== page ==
Accelerating the deployment of broadband infrastructure is the very best thing the Federal Communications Commission (“FCC” or “Commission”) can do right now. Other high-profile proceedings may get more attention, but closing the Digital Divide and Homework Gap between rural and urban areas, and between wealthy and poor Americans, should be the FCC’s top priority. For these reasons, we applaud the Commission for putting forward this proposal seeking input on new ways to promote wireline broadband infrastructure deployment.
There is much that the FCC can do within its existing authority to preempt certain state or local practices that unreasonably restrict broadband deployment, and to require certain other steps be undertaken that reasonably can be expected to promote broadband deployment. However, those are not the only options available at hand. The FCC’s Broadband Deployment Advisory Committee (“BDAC” or “Committee”) was wisely established to convene reasonable discussions among relevant stakeholders, including industry experts, civil society groups, and policymakers from the state and local levels. The BDAC can play a pivotal role in dispute resolution and promotion of broadband deployment, while avoiding costly litigation over questions of authority or process. Thus, we encourage the FCC to exercise its preemptive authority only with respect to the limited cases in which states or localities clearly have run afoul of the Commission’s duties under the Communications Act.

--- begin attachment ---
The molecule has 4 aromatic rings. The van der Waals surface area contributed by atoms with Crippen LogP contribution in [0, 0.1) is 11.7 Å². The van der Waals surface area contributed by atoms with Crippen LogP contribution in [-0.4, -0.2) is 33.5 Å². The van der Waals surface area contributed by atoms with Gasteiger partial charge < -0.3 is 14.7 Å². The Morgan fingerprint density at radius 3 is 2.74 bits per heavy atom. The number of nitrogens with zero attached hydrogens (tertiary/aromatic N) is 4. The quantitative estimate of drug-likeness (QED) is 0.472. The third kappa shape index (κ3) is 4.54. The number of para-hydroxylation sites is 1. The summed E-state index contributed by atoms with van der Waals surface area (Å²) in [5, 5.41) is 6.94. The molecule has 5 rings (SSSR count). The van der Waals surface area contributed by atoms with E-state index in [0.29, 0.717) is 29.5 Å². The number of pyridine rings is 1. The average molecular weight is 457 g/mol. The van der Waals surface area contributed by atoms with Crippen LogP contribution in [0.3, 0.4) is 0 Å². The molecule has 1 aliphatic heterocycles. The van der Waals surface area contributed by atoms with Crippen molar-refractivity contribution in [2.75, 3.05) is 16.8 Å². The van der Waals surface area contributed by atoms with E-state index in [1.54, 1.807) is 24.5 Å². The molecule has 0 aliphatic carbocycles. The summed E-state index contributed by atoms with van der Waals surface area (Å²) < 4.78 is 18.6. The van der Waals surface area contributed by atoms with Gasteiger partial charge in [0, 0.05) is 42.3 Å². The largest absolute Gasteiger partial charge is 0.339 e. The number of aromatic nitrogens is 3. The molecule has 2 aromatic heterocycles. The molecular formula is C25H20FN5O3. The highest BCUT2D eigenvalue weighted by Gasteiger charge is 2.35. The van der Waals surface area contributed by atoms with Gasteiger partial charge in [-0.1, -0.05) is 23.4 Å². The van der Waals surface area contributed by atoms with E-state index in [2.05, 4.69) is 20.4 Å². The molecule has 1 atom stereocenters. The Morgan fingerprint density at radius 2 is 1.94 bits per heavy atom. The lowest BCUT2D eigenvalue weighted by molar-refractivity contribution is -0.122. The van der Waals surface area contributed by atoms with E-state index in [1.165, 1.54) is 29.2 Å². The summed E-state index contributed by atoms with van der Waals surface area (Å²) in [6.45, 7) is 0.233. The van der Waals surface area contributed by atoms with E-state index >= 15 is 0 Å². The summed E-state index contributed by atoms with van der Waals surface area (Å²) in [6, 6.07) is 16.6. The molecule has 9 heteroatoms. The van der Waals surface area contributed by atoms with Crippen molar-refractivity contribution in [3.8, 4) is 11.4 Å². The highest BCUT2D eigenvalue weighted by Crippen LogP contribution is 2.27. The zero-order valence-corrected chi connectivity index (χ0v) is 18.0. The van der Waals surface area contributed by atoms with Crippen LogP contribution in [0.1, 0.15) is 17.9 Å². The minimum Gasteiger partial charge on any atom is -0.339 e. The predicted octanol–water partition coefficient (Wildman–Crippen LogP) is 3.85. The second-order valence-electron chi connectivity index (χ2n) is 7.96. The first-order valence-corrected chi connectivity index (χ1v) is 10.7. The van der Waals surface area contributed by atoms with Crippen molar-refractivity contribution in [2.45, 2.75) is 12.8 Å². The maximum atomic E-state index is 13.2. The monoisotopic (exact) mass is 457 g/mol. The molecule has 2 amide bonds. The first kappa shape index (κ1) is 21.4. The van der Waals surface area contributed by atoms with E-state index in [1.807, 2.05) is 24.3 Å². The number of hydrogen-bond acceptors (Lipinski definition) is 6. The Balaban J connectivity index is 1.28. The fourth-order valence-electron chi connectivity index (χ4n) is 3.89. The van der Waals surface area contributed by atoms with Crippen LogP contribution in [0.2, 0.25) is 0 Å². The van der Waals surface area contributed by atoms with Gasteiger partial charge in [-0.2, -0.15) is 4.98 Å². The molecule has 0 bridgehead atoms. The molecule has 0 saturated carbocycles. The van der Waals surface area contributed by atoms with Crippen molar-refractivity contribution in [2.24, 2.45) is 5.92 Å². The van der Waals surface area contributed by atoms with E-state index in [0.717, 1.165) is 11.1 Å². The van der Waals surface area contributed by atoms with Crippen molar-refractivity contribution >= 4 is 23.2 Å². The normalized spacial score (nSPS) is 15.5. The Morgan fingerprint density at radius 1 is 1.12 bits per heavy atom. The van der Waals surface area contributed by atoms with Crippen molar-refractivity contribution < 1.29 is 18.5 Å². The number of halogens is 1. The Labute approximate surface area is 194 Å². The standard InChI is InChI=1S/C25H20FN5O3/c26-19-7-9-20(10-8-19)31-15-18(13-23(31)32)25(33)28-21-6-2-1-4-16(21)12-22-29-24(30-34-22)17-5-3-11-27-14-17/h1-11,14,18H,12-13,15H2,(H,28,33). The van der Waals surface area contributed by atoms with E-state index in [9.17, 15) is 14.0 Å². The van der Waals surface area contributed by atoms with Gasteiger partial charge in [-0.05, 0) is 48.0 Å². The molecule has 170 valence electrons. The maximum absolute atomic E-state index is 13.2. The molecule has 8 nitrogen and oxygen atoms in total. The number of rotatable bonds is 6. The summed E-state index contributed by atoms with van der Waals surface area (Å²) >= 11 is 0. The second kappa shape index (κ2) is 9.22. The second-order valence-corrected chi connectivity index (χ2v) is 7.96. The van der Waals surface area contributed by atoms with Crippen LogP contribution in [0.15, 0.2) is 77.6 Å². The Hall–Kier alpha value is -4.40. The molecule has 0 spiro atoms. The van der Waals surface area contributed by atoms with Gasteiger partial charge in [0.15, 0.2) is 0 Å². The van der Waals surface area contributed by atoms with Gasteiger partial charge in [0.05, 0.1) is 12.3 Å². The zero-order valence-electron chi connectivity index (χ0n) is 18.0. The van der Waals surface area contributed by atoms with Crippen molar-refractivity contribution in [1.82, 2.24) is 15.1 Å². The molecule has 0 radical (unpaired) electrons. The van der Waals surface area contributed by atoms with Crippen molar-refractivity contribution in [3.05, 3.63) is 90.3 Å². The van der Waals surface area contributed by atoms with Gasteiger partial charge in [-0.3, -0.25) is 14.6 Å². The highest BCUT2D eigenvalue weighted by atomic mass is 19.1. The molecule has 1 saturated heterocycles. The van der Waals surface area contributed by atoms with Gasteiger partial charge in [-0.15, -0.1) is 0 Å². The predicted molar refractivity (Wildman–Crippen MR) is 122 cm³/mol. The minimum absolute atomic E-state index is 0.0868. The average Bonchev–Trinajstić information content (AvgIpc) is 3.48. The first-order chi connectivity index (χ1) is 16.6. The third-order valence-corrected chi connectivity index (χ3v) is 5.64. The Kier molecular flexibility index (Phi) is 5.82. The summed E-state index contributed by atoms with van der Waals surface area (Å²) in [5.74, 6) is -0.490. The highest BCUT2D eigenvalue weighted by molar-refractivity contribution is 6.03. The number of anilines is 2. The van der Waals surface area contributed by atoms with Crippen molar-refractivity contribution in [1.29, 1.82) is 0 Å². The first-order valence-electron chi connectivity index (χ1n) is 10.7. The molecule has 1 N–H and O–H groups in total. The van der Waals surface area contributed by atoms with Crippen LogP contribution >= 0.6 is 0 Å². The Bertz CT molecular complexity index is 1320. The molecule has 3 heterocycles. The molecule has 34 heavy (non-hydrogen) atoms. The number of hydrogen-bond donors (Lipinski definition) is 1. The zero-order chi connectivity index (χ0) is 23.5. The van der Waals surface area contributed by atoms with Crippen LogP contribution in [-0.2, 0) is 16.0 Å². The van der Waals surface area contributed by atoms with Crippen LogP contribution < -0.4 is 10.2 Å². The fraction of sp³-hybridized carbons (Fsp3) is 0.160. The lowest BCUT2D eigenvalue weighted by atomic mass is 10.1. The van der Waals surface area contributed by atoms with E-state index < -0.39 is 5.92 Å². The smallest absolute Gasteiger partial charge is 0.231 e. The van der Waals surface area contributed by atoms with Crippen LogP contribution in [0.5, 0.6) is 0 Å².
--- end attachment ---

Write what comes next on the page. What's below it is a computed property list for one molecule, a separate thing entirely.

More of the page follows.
Specifically, to promote wireline infrastructure deployment, we encourage the FCC to use its authority to ensure “just and reasonable” access to public rights of way, and further its duty to promote broadband deployment and competition, by doing three things: (1) Declare unlawful any fees that go above and beyond what is required to compensate states and localities fairly for the costs they incur in maintaining public rights of way; (2) declare unlawful any conditions that unreasonably restrict broadband deployment, providing less restrictive alternatives where appropriate; and (3) remove or amend any outdated rules that unreasonably delay the IP transition and network upgrades.